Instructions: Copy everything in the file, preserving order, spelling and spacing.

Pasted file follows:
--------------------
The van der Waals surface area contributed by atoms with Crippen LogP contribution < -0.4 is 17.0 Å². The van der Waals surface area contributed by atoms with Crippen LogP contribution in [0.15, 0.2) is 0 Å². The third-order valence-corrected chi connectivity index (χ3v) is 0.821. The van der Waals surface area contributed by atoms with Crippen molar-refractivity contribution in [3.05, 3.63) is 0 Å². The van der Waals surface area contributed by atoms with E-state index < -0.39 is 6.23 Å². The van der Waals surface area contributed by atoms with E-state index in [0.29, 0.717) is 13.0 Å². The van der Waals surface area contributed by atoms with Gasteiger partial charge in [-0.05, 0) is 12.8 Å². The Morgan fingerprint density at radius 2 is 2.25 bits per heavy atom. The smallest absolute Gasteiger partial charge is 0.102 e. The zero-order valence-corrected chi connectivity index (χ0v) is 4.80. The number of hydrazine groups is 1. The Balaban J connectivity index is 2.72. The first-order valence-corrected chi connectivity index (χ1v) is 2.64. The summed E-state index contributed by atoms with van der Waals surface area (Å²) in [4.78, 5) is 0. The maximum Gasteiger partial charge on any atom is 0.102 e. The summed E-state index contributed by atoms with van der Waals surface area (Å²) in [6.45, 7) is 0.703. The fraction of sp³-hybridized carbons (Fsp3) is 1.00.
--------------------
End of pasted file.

The van der Waals surface area contributed by atoms with Crippen LogP contribution < -0.4 is 17.0 Å². The van der Waals surface area contributed by atoms with Crippen LogP contribution in [0.15, 0.2) is 0 Å². The third-order valence-corrected chi connectivity index (χ3v) is 0.821. The van der Waals surface area contributed by atoms with Crippen molar-refractivity contribution in [3.05, 3.63) is 0 Å². The van der Waals surface area contributed by atoms with E-state index < -0.39 is 6.23 Å². The van der Waals surface area contributed by atoms with E-state index in [0.29, 0.717) is 13.0 Å². The van der Waals surface area contributed by atoms with Gasteiger partial charge in [-0.05, 0) is 12.8 Å². The Morgan fingerprint density at radius 2 is 2.25 bits per heavy atom. The smallest absolute Gasteiger partial charge is 0.102 e. The zero-order valence-corrected chi connectivity index (χ0v) is 4.80. The number of hydrazine groups is 1. The Balaban J connectivity index is 2.72. The first-order valence-corrected chi connectivity index (χ1v) is 2.64. The summed E-state index contributed by atoms with van der Waals surface area (Å²) in [4.78, 5) is 0. The maximum Gasteiger partial charge on any atom is 0.102 e. The summed E-state index contributed by atoms with van der Waals surface area (Å²) in [6.45, 7) is 0.703. The fraction of sp³-hybridized carbons (Fsp3) is 1.00.